Vague Visages’ Blonde review contains minor spoilers. Andrew Dominik’s 2022 Netflix movie stars Ana de Armas, Adrien Brody and Bobby Cannavale. Check out more cinema coverage and soundtrack song listings at VV’s home page.
Blonde, based on Joyce Carol Oates’ 2000 novel, is a deceptive, provocative and innovative film that manipulates the all-powerful Hollywood Machine to its advantage. Australian filmmaker Andrew Dominik tells a fictionalized story about an American icon — Norma Jeane Mortenson aka Marilyn Monroe — and essentially positions the main character as a female version of The Idiot’s Prince Myshkin.
Just as Fyodor Dostoevsky’s suffering protagonist struggles in St. Petersburg’s high society, Blonde’s Norma Jeane faces numerous obstacles while navigating Hollywoodland during the 50s and early 60s. Dominik cites Russian literature multiple times throughout the 166-minute film, a narrative tool that at once develops his version of Norma Jeane while doubling down on the Myshkin-like, too-good-for-this-world conceptual approach. Blonde is a challenging piece of filmmaking about a traumatized woman looking for genuine affection — it’s not a traditional biopic that adheres to the expectations of adoring Monroe fans.
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Cuban actress Ana de Armas headlines Blonde as Norma Jeane, a young woman who grows up in Hollywood with her mentally unstable mother, Gladys (Julianne Nicholson). She dreams of meeting her absent and unidentified father, who seemingly sends letters of affection as his daughter transforms into a movie star. On the surface, Blonde is a straight-forward tale about Monroe’s experiences. Norma Jeane struggles with her confidence, which in turn makes her vulnerable when interacting with powerful men such as Mr. Z (David Warshofsky as David F. Zanuck, presumably), The Playwright (Adrien Brody as Arthur Miller), The Ex-Athlete (Bobby Cannavale as Joe DiMaggio) and The President (Caspar Phillipson as John F. Kennedy).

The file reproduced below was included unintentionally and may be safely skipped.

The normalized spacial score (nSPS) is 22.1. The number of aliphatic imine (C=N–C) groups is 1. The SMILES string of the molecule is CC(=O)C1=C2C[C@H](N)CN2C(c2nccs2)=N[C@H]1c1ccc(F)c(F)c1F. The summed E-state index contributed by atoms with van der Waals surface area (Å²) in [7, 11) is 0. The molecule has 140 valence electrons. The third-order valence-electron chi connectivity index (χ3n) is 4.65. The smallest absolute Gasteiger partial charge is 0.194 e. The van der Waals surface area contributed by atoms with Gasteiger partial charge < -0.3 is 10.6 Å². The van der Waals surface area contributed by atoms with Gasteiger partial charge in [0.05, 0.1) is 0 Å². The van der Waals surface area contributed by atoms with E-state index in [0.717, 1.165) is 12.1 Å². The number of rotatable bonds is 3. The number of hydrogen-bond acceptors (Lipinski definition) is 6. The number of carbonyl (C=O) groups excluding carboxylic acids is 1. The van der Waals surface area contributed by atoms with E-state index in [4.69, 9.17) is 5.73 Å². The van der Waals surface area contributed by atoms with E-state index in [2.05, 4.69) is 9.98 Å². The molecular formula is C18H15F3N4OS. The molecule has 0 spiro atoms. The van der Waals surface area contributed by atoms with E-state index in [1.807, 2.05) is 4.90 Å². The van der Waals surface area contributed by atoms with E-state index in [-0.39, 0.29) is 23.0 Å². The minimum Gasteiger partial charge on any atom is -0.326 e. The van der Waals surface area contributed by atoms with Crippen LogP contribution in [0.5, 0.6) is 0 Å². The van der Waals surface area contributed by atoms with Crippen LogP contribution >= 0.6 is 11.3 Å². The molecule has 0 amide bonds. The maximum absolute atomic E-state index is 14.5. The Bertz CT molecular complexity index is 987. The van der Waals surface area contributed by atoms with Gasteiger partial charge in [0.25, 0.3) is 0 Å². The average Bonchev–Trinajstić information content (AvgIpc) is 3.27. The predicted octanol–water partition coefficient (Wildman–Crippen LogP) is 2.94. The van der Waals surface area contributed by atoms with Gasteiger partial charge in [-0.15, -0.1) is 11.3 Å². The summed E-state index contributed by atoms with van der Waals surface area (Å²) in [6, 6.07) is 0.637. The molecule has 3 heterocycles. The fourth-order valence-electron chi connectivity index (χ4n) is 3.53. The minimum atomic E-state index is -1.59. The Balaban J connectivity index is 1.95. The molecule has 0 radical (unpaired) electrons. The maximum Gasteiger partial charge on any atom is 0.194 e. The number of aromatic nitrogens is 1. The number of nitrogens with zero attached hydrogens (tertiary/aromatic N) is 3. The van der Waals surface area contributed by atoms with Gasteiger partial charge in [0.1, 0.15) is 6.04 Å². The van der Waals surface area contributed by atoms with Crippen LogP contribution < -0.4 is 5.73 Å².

Norma Jeane receives career advice and sexual healing from Cass Chaplin (Xavier Samuel) and Edward G. Robinson Jr. (Evan Williams), the sons of Hollywood icons. The male characters represent the unforgiving Hollywood Machine that penalizes young women for having the audacity to be themselves. By the 37-minute mark in Blonde, a sex scene announces a narrative/personality split. Norma Jeane morphs into Marilyn and gives in to industry pressures. From there, Dominik plays by his own rules for an edgy spin on familiar Hollywood tales. Norma Jeane’s body, in this cinematic universe, is like Chekhov’s Gun — when de Armas’ character undresses for Cass and Eddy, she begins a dangerous game, one that builds to a fictional yet cruel twist.
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Blonde has polarized critics thus far. And all of the “torture porn” accusations are indeed fair. Blonde will be a difficult watch for anyone who has suffered severe emotional and/or physical abuse. It’s a film with an aborted fetus that talks. Norma Jeane screams throughout Blonde and has several abortions. She performs oral sex on JFK during a phone call. Time and time again, though, Dominik returns to his central thesis about Norma Jeane’s deep-rooted father issues. There’s a method to the madness, difficult as it may be to watch. All of the central themes emerge during the opening sequence, in which the subject experiences physical abuse while navigating a hell-on-earth scenario with her mother.